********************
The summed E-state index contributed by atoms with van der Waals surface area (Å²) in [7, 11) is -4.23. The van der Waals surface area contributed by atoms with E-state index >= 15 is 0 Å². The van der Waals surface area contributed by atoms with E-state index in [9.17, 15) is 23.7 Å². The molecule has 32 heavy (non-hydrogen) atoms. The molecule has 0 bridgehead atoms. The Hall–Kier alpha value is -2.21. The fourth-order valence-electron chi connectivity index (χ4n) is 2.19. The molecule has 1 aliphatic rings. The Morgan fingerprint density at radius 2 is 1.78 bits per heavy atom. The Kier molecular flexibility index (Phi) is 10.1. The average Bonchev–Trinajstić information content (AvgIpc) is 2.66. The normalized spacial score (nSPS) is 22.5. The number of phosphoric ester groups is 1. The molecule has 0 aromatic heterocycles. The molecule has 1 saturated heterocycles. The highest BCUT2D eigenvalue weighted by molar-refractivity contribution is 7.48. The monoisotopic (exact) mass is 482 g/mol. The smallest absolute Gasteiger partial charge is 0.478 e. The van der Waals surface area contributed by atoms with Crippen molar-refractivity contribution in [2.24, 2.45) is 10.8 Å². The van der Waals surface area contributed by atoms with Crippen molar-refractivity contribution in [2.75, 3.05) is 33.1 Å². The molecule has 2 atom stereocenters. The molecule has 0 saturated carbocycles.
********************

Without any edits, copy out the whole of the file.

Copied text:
The summed E-state index contributed by atoms with van der Waals surface area (Å²) in [7, 11) is -4.23. The van der Waals surface area contributed by atoms with E-state index >= 15 is 0 Å². The van der Waals surface area contributed by atoms with E-state index in [9.17, 15) is 23.7 Å². The molecule has 32 heavy (non-hydrogen) atoms. The molecule has 0 bridgehead atoms. The Hall–Kier alpha value is -2.21. The fourth-order valence-electron chi connectivity index (χ4n) is 2.19. The molecule has 1 aliphatic rings. The Morgan fingerprint density at radius 2 is 1.78 bits per heavy atom. The Kier molecular flexibility index (Phi) is 10.1. The average Bonchev–Trinajstić information content (AvgIpc) is 2.66. The normalized spacial score (nSPS) is 22.5. The number of phosphoric ester groups is 1. The molecule has 0 aromatic heterocycles. The molecule has 1 saturated heterocycles. The highest BCUT2D eigenvalue weighted by molar-refractivity contribution is 7.48. The monoisotopic (exact) mass is 482 g/mol. The smallest absolute Gasteiger partial charge is 0.478 e. The van der Waals surface area contributed by atoms with Crippen molar-refractivity contribution in [2.24, 2.45) is 10.8 Å². The van der Waals surface area contributed by atoms with Crippen molar-refractivity contribution in [2.75, 3.05) is 33.1 Å². The molecule has 2 atom stereocenters. The molecule has 0 saturated carbocycles.